Perhaps you can do it the way we did. On our ranch, we are surrounded by people with big jobs to do. We help them when they are tackling something major, and when we call they return the favor. If you have not tried this, you’ll be amazed at the skills and experience your neighbors have.

    If you do install french drains, you have to pay attention to where the perforated pipe is. Never, ever plant trees, shrubs, or a vegetable garden over the perforated pipe. Heavy root systems will infiltrate and ruin your drain. Grass is usually safe, and a very few other garden plants are often OK as well. Read up on it and pay attention. You should be safe if you follow the rules for a septic leach field.

    If you have any usable downslope on your property, your problem can be solved without resort to pumps or other fragile stopgaps. Just pay attention to the details.

  31. Kieran Lyons Says:

    Oh, one more other thing. I saw above a comment about a coating you could use to seal the basement on the inside.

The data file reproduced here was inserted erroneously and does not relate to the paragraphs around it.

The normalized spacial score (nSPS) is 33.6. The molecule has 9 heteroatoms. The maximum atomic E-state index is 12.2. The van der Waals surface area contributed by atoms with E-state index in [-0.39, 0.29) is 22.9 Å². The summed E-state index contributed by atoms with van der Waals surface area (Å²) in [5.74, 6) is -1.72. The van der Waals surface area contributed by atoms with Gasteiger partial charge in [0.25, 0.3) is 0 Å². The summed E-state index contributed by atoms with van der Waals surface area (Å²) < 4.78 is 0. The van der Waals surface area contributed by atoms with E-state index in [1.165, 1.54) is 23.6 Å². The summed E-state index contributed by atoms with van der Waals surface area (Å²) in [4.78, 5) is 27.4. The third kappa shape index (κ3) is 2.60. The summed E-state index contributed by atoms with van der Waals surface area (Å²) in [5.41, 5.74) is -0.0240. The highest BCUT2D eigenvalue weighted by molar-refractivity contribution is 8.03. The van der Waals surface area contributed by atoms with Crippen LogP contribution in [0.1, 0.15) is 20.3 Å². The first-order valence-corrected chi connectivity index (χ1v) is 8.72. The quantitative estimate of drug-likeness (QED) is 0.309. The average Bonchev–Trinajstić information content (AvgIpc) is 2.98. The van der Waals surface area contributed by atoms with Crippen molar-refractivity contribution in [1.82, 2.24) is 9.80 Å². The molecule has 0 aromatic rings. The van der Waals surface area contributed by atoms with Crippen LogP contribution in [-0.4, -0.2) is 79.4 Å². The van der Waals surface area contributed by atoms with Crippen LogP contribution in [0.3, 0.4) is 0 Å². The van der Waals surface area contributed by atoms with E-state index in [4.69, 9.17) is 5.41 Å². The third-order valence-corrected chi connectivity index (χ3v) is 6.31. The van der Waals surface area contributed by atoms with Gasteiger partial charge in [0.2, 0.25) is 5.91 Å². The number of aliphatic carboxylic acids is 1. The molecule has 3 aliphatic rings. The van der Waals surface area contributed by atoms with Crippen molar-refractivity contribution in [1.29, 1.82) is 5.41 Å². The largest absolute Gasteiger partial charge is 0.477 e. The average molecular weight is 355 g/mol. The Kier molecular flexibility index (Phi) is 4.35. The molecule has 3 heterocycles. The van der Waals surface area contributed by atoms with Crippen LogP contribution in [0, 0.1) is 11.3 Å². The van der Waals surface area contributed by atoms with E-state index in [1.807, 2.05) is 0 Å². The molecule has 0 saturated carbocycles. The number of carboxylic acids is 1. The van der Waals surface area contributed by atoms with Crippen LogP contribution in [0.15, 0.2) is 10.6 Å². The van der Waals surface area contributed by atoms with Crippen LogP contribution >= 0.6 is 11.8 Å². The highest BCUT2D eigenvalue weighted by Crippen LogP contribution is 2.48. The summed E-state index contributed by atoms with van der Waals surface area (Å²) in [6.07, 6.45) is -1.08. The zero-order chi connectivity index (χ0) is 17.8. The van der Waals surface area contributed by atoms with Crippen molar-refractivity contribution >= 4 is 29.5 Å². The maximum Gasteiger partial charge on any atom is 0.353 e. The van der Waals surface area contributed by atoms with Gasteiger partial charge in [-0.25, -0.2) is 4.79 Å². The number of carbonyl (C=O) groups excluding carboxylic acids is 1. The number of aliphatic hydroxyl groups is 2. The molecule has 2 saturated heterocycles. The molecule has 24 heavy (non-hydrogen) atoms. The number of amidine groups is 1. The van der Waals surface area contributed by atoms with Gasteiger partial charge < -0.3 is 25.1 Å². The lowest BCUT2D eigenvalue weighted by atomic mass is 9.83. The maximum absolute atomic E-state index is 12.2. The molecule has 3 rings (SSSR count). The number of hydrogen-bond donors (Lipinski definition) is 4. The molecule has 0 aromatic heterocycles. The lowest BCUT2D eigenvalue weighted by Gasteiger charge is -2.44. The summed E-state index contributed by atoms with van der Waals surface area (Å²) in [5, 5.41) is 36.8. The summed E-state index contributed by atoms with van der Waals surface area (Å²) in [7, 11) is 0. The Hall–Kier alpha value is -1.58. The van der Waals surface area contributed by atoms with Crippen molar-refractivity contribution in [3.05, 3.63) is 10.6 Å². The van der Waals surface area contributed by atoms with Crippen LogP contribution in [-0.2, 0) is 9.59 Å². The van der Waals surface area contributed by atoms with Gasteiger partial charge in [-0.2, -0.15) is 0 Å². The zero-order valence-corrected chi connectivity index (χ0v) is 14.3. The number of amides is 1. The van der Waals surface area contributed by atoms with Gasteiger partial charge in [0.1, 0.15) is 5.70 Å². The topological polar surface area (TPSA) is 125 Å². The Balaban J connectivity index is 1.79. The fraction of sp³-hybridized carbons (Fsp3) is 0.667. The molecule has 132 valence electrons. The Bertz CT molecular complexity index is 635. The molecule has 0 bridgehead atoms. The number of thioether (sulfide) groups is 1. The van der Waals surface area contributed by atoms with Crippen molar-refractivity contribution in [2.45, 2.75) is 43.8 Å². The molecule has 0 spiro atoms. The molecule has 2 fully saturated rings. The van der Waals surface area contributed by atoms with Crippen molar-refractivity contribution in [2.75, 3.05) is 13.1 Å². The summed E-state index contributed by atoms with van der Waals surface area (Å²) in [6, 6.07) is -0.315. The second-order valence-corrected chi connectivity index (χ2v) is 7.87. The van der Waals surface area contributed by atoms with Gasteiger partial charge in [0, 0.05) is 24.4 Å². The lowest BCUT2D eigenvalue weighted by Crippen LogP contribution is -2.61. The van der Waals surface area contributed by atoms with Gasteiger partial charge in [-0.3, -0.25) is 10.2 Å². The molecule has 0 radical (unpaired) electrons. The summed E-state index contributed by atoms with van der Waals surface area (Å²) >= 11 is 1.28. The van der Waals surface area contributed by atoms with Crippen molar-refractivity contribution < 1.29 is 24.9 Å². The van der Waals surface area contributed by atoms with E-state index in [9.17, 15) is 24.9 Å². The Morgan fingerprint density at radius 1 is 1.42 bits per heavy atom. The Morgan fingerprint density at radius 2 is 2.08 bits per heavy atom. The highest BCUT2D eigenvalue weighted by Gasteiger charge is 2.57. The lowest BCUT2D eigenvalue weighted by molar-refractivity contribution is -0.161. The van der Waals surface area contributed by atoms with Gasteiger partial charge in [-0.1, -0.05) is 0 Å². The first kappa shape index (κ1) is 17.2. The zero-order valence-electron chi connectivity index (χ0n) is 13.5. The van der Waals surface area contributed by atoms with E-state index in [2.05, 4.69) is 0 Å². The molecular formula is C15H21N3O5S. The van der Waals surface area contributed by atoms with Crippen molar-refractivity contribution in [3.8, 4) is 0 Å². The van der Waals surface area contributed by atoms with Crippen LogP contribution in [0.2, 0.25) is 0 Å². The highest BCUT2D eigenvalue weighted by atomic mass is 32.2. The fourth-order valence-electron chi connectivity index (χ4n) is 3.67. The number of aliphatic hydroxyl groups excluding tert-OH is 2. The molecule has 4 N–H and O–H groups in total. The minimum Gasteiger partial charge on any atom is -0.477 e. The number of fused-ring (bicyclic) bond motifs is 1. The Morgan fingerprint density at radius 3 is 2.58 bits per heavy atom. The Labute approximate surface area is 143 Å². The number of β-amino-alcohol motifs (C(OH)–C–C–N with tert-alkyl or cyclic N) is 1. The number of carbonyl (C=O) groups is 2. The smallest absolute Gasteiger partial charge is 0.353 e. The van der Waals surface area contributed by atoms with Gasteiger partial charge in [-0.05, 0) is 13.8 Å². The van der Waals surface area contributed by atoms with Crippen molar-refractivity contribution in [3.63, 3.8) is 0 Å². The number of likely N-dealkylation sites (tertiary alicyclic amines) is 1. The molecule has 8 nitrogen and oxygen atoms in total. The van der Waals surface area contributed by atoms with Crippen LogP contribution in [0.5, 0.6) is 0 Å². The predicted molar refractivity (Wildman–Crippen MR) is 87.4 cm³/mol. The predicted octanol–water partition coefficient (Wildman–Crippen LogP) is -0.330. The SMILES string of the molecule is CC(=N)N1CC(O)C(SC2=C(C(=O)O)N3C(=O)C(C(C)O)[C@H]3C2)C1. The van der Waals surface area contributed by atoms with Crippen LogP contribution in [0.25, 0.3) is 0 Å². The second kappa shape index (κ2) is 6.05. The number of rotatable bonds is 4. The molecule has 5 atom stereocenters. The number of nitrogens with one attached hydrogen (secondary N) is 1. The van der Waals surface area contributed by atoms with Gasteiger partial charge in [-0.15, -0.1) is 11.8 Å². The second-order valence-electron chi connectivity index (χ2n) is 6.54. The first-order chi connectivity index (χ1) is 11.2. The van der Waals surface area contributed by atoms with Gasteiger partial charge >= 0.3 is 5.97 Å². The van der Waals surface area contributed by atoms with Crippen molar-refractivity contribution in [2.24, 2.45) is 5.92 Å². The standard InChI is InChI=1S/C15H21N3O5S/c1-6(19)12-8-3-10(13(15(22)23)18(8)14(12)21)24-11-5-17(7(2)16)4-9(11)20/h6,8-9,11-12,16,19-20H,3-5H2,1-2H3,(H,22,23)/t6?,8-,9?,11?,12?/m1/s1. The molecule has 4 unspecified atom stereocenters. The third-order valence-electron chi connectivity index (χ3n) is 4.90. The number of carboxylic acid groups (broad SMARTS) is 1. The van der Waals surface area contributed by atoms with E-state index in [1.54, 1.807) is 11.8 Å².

Think about that. In saturated soil conditions your house is essentially a very heavy boat and the basement is the bilge. If you have water outside, it’s going to try to infiltrate your cement with gravity providing the pressure.

    If you’re at all scientific, think of Archimedes’ principle. Your house probably won’t float, so instead the pressure will increase, just like in a submarine. And, just like in a submarine, the lower you are the higher the pressure.

    I have not seen any product yet that can reliably resist this from the inside of a basement. Sealing a boat properly requires lifting it and sealing the outside hull. Your house may be in a similar situation.

  32. Ric Locke Says:

    Echoing all the above. My uncle spent the last part of his career building underground and subgrade structures along the Arkansas River, and most of what the commenters are saying conforms very well to his advice.

    BUT — there is one thing you have to know before you start.

    Is there a place the water can go that you can reach with a pipe that is lower than your basement floor?

    If yes, the linear French drain will work very well, although I do recommend that you completely expose the basement wall, clean it thoroughly, and apply sealant to the outside as part of the project. Don’t waste money on inside sealing. The outer layer of the concrete wall will simply spall off, carrying the sealant with it.